Tinker Forest is a collaborative mural of light-up creatures and vibrating motors made from simple electronics and craft materials for Maker Faire Denver 2018.
I worked as an Undergraduate Research Assistant in the Creative Communities research group based out of the Information Science department at the University of Colorado Boulder. Our research group explores how to engage people in creating, playing and learning together. As a part of my research group, I worked alongside Mariana Tamashiro to plan and implement a booth - Tinker Forest - for the Fall 2018 Maker Faire Denver expo.
Planning the Tinker Forest booth involved designing the learning experience, arranging the booth set-up, creating supplemental material, coordinating and training facilitators, and communicating with Maker Faire Denver. Throughout the design and implementation of this booth, we centered the learning experience around our main goal of creating a collaborative environment which encouraged people to make and share together.
Space Design
When arranging the booth, we wanted to create a welcoming space for people to work on their projects. In oder to create a safe safe with ample work space, we arranged 4 tables into an "L" shape. We also spent time creating decorations to make the space feel both "tinker-able" and like a "forest." For these reasons, we spent time cutting out paper leaves, designing the mural and arena, and creating a sign. The forest floor arena as well as the forest vine mural also played important roles in creating a collaborative experience. We placed the arena towards the font of of our space and the mural on the wall behind our space in order to promote the collaborative nature of our work. 
Learning Experience
Designing the learning experience involved creating our own prototypes and the user testing the initial learning experience. The final iteration of for the booth involved four basic electronic materials (LEDs, Vibration Motors, Copper Tape, and 3V Coin Cell Batteries) along with a plethora of craft supplies (construction paper, cut-out shapes, pom poms, pipe cleaners, glue sticks, masking tape, etc.). 
Informational Material
When people walked up to our booth we wanted people to understand two main components of our booth: 1) Who are we? 2) What are we creating?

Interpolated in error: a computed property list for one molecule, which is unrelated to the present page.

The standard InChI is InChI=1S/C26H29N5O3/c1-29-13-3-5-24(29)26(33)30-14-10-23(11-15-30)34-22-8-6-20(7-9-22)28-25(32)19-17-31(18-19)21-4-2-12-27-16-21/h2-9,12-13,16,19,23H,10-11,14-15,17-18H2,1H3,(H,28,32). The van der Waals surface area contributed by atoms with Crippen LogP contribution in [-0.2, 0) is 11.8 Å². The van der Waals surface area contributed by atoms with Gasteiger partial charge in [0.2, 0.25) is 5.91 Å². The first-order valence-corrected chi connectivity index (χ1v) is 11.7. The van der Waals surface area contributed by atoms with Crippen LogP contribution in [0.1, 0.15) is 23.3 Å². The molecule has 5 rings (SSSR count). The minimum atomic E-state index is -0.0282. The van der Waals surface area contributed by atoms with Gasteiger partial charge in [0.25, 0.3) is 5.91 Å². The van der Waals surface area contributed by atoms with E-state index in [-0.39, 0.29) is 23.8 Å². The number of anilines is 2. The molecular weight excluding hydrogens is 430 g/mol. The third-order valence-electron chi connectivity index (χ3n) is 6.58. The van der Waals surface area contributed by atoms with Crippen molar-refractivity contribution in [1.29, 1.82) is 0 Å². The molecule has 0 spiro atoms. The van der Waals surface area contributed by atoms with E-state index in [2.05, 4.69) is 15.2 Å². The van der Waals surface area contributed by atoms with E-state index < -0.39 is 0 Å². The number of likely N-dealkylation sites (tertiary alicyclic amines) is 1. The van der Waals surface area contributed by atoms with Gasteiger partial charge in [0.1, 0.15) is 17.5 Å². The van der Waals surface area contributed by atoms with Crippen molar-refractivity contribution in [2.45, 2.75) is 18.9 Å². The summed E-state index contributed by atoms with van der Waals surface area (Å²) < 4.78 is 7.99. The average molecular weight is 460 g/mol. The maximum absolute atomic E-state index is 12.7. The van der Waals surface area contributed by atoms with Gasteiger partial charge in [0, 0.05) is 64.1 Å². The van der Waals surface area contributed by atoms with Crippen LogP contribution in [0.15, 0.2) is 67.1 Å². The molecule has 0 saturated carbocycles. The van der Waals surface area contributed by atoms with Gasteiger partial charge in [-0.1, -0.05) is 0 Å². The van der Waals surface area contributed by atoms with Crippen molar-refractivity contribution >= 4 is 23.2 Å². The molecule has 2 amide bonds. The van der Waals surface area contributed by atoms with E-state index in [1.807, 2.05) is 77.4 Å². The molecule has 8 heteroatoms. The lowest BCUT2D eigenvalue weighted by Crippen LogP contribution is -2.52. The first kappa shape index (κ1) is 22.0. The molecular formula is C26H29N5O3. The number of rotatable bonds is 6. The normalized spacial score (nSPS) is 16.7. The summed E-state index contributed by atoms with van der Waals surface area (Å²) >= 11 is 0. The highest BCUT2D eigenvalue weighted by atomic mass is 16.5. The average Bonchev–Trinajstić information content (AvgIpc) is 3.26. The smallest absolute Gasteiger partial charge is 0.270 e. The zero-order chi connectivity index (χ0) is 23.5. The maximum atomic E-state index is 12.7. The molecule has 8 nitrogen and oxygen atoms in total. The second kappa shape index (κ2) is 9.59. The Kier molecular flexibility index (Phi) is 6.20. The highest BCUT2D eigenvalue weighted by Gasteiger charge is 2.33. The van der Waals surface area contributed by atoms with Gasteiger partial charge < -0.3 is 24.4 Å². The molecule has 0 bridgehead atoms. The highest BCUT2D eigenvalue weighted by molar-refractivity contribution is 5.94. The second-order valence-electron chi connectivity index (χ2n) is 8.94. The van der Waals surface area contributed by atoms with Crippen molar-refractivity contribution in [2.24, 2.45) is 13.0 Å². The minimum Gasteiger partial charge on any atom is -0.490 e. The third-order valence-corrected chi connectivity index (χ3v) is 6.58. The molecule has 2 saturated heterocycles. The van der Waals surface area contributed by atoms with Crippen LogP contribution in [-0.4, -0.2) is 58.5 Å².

In order to answer these questions, we created a brief informational flyer about our research group with a link to our group's website. On the website, there is a post detailing the materials we used and further instructions for paper circuit activities. We hoped our booth experience would engage people in the possibilities of creating with technology insofar as people (educators, families, creatives, etc.) would continue to explore with materials outside the context of Maker Faire.
Informational flyer explaining our research group and our Maker Faire activity (By: Andrea DeVore)
Physical Schematics
Since our research group strives to engage a large range of people in creative experiences with technology, we created supplemental physical schematics and half-baked examples to guide the creation process. The physical schematics served to explain how to create a simple circuit using LEDs, Vibration Motors, Copper Tape, and Coin Cell Batteries, and the half-baked examples served as range of example projects using these electronics. In creating these supplemental materials, we hoped to inspire a range of ideas beyond our own examples. 
Physical schematics explaining how to build a vibration motor and LED circuit (By: Andrea DeVore)
Training Facilitators
For Maker Faire Denver, we recruited students within and outside our research group to help facilitate the activity. This involved recruiting people in classes as well as coordinating meeting dates and transportation to/from the event. To clarify our group's goals, train the facilitators, and relay important event information, we also created a brief facilitator guide.  
To learn more about the learning experience, please visit Creative Communities' blog post on Maker Faire.  
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